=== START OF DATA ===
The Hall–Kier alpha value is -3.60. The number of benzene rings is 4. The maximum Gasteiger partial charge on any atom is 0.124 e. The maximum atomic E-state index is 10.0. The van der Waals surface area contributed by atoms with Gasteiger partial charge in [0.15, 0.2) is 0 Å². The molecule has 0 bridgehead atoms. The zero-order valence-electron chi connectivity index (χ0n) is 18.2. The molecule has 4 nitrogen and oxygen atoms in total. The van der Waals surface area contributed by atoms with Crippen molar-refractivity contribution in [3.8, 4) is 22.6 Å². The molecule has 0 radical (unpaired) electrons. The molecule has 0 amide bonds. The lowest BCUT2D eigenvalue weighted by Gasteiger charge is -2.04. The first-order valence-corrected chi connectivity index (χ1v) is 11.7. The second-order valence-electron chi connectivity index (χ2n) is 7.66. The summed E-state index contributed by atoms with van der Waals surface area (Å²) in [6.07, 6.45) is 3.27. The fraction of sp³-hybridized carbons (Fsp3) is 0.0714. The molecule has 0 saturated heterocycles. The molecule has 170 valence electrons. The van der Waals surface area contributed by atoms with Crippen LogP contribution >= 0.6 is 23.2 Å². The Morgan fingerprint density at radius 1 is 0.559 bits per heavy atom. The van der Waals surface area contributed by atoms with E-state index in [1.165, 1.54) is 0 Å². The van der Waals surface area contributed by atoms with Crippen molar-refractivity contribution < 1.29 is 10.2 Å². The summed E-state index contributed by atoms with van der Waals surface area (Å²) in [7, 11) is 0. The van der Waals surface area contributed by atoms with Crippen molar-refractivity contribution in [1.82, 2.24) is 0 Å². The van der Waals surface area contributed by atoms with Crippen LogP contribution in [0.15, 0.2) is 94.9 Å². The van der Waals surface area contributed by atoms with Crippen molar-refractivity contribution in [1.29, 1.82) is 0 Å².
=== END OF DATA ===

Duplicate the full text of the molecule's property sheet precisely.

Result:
The Hall–Kier alpha value is -3.60. The number of benzene rings is 4. The maximum Gasteiger partial charge on any atom is 0.124 e. The maximum atomic E-state index is 10.0. The van der Waals surface area contributed by atoms with Gasteiger partial charge in [0.15, 0.2) is 0 Å². The molecule has 0 bridgehead atoms. The zero-order valence-electron chi connectivity index (χ0n) is 18.2. The molecule has 4 nitrogen and oxygen atoms in total. The van der Waals surface area contributed by atoms with Crippen molar-refractivity contribution in [3.8, 4) is 22.6 Å². The molecule has 0 radical (unpaired) electrons. The molecule has 0 amide bonds. The lowest BCUT2D eigenvalue weighted by Gasteiger charge is -2.04. The first-order valence-corrected chi connectivity index (χ1v) is 11.7. The second-order valence-electron chi connectivity index (χ2n) is 7.66. The summed E-state index contributed by atoms with van der Waals surface area (Å²) in [6.07, 6.45) is 3.27. The fraction of sp³-hybridized carbons (Fsp3) is 0.0714. The molecule has 0 saturated heterocycles. The molecule has 170 valence electrons. The van der Waals surface area contributed by atoms with Crippen LogP contribution >= 0.6 is 23.2 Å². The Morgan fingerprint density at radius 1 is 0.559 bits per heavy atom. The van der Waals surface area contributed by atoms with E-state index in [1.165, 1.54) is 0 Å². The van der Waals surface area contributed by atoms with Crippen molar-refractivity contribution < 1.29 is 10.2 Å². The summed E-state index contributed by atoms with van der Waals surface area (Å²) in [7, 11) is 0. The van der Waals surface area contributed by atoms with Crippen molar-refractivity contribution in [1.82, 2.24) is 0 Å². The van der Waals surface area contributed by atoms with Crippen LogP contribution in [0.15, 0.2) is 94.9 Å². The van der Waals surface area contributed by atoms with Crippen molar-refractivity contribution in [1.29, 1.82) is 0 Å².